Part of what is so painful, he says, is that Elevation was the church he ran to after feeling so rejected by the Catholic Church. He never knew Elevation’s stance on homosexuality until the Sunday of Haggards’ appearance.
“I didn’t know and I didn’t want to ask,” Ellis said passionately. “I didn’t want to be rejected by the church again.”
Ellis said he’d never heard his pastor directly address the subject.
Re-baptized at the church, Ellis said his experiences there were deeply personal and spiritual, rather than social or communal, so he never spoke to many people and never publicly addressed his sexual orientation with other members or church staff. Ellis said it was a relief to find a church where he could feel comfortable and gain personal and spiritual insight and guidance for everyday life.
But now he’s not sure he can ever really enjoy the worship experience at Elevation again.
“I’m hesitant to go now, just thinking that I’d be turned away from that kind of church,” he said.
Ellis said he intended to address his feelings of hurt and anger directly with Furtick.
During the interview with Furtick, Ted Haggard apologized to Evangelical Christians and those who had looked to him for leadership.
“I am deeply sorry,” Haggard said, addressing his sex and drug scandal. “It was a horrible series of events. I was responsible for it and I am so ashamed that I misrepresented the Body of Christ and that I hurt people and caused them pain and that I embarrassed them.”
While on stage, Haggard didn’t apologize to LGBT people.
But, in a January appearance on ABC News’ “Nightline,” Haggard said he understood why some see him as a hypocrite, after his years of anti-gay preaching. He apologized to gays and lesbians.
“I do apologize,” Haggard told the network. “Take all the pain, all the rejection, all the hurt I caused to those men and women, gays and lesbians. I am deeply sorry for that attitude I had, but I think I was partially so vehement because of my own war.”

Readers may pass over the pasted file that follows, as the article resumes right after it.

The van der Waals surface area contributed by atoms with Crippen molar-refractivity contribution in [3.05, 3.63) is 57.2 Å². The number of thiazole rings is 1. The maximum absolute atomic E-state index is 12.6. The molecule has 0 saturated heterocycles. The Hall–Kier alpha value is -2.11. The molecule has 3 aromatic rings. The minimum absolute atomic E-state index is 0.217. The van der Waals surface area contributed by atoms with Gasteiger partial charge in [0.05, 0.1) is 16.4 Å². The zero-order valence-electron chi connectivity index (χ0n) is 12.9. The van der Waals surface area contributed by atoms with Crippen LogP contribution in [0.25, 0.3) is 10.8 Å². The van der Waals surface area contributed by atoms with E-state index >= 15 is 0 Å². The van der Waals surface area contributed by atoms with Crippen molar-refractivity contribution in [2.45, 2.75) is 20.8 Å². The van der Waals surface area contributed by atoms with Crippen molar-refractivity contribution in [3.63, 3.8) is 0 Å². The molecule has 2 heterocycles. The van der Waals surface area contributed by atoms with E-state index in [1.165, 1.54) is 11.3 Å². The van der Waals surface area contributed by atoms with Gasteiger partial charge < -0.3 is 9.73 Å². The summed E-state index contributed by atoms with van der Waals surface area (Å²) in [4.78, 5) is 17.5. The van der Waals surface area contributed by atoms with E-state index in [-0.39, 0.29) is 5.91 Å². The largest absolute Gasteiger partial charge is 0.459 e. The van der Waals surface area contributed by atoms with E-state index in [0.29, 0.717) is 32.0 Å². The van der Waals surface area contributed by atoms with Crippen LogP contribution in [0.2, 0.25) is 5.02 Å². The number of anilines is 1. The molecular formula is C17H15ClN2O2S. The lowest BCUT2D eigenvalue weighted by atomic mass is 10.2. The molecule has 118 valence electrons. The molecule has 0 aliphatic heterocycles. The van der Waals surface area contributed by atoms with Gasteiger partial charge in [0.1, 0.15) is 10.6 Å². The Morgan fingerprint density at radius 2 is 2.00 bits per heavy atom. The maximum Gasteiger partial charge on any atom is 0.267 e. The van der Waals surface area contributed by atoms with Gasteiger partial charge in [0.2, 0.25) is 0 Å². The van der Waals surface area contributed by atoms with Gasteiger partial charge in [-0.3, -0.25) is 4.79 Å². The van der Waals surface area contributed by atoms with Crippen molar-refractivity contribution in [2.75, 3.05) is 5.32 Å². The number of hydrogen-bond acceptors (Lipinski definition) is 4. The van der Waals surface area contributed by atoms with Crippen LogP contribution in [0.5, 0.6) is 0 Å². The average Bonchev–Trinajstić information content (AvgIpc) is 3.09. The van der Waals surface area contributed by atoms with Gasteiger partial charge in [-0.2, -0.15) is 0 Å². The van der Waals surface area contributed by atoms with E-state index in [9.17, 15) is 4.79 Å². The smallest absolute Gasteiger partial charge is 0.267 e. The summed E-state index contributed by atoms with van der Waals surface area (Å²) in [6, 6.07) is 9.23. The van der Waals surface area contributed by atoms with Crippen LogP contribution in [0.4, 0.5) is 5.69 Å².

During the interview, neither the Haggards nor Furtick directly addressed LGBT issues or homosexuality as they concerned the scandal.
Haggard’s appearance was a part of the church’s “Healer” series. Furtick said the “real hero” of the story was Gayle Haggard and praised her for standing by her husband, asking her how she was able to do it.
“I first heard the news of this along with everyone else,” Gayle Haggard said. “It was a very shocking moment in my life. I had to determine, who am I going to be in this?”
She said that while her “heart was broken” she also knew that she had “gotten through every difficulty in my life with the strength of the Scripture and the Holy Spirit.”
She added, “God said to forgive and to love. Those are his instructions always to us when we have been hurt and offended.”
Writing on his blog prior to the Haggards’ appearance at Elevation, Furtick said he had been “deeply affected while following Pastor Ted’s prominent fall from grace over the last two and a half years.”
Furtick wrote, “I have been even more deeply touched by the decision of his wife and family to stand by him through the healing and restoration process.”
In his blog and on stage, Furtick said he was grateful his church would be able to hear the story of grace and healing presented by the Haggards, and especially by Gayle.
Only three years old, Elevation Church has become extremely popular across the city, with its laid-back, modern and open worship styles. The church meets in three locations across Charlotte, including two public high school auditoriums, with several worship times each Sunday. Elevation claims up to 5,000 or more parishioners and was recently named the second-fastest growing church in the nation.
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About the author: Matt Comer is the editor of QNotes, first hired to serve in the role in October 2007. He can be reached via email at firstname.lastname@example.org or via phone at 704-531-9988, ext. 202. Follow him online at facebook.com/matthew.mh.comer or at twitter.com/themattcomer.